Stacking!

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Hey guys,
So, I'm still confused a bit on the stacking rules of this game.
I'm good on Ongoing Damage (If it is named, it doesn't stack. If it is unnamed, it doesn't stack. If it is named and unnamed, it stacks.), but what about penalties to attack?
I have MULTIPLE people in my groups party that hand out -2 to Attacks to enemies. During their first Elite fight, they made sure to stack those debuffs good and hard. Needless to say, my Elite was attacking at -8.
Now, personally I don't mind this. They had a BLAST playing and felt accomplished taking on this dual wielding baddie. But, I am curious on the exact rules of what stacks and what does not when it comes to debuffs.

Thanks. XD 
Penalties stack unless they are from the same source.

-2 from psychic lock doesn't stack with -2 from psychic lock.

That's it.


Bonuses, have an additional rule.  Same type do not stack.
+2 power bonus doesn't stack with a +2 power bonus.

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F-111 Interdictor Long (200+ squares) distance ally teleporter. With some warlord stuff. Broken in a plot way, not a power way.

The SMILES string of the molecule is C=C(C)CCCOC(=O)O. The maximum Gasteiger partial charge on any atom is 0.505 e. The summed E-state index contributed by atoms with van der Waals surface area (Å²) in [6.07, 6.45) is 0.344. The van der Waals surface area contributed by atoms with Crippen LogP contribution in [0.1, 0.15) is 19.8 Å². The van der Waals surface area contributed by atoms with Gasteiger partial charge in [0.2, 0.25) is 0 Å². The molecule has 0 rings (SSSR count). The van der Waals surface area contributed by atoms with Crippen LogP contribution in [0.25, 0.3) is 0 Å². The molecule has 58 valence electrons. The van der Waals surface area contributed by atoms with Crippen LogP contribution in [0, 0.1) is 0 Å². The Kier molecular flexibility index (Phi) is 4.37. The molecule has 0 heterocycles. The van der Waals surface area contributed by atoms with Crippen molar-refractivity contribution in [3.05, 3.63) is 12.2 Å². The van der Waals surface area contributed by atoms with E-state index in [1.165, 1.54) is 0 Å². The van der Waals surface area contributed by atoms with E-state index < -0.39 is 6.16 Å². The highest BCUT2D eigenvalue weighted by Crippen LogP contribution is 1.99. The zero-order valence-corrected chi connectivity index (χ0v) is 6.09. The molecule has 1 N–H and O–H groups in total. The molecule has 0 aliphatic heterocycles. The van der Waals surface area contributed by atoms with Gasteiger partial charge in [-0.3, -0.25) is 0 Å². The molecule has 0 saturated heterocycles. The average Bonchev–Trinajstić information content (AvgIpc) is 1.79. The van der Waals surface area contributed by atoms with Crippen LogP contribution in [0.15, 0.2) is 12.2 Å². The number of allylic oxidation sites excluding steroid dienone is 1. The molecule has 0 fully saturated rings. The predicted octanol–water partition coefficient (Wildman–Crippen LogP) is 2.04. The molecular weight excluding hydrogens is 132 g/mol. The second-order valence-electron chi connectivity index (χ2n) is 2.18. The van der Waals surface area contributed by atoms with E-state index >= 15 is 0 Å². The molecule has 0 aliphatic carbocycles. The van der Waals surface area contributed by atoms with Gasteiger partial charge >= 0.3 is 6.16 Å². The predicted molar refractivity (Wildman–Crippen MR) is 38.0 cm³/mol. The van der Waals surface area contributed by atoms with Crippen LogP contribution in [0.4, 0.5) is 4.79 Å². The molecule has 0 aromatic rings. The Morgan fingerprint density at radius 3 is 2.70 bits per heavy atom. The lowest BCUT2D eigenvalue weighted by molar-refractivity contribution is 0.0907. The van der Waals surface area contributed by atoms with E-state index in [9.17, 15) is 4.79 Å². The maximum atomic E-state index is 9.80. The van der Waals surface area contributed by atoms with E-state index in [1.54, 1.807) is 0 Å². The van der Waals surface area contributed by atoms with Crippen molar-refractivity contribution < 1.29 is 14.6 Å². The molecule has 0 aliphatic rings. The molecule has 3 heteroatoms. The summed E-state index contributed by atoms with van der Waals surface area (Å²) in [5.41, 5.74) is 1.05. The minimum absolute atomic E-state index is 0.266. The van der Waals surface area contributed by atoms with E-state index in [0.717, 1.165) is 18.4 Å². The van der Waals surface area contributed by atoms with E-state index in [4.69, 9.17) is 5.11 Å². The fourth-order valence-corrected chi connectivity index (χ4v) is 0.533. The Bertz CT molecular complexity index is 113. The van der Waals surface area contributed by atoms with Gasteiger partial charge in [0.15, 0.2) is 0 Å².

Thought Switch Higher level build that grants upto 14 attacks on turn 1. If your allies play along, it's broken.

Elven Critters Crit op with crit generation. 5 of these will end anything. Broken.

King Fisher Optimized net user.  Moderate.

Boominator Fun catch-22 booming blade build with either strong or completely broken damage depending on your reading.

Very Distracting Warlock Lot's of dazing and major penalties to hit. Overpowered.

Pocket Protector Pixie Stealth Knight. Maximizing the defender's aura by being in an ally's/enemy's square.

Yakuza NinjIntimiAdin: Perma-stealth Striker that offers a little protection for ally's, and can intimidate bloodied enemies. Very Strong.

Chargeburgler with cheese Ranged attacks at the end of a charge along with perma-stealth. Solid, could be overpowered if tweaked.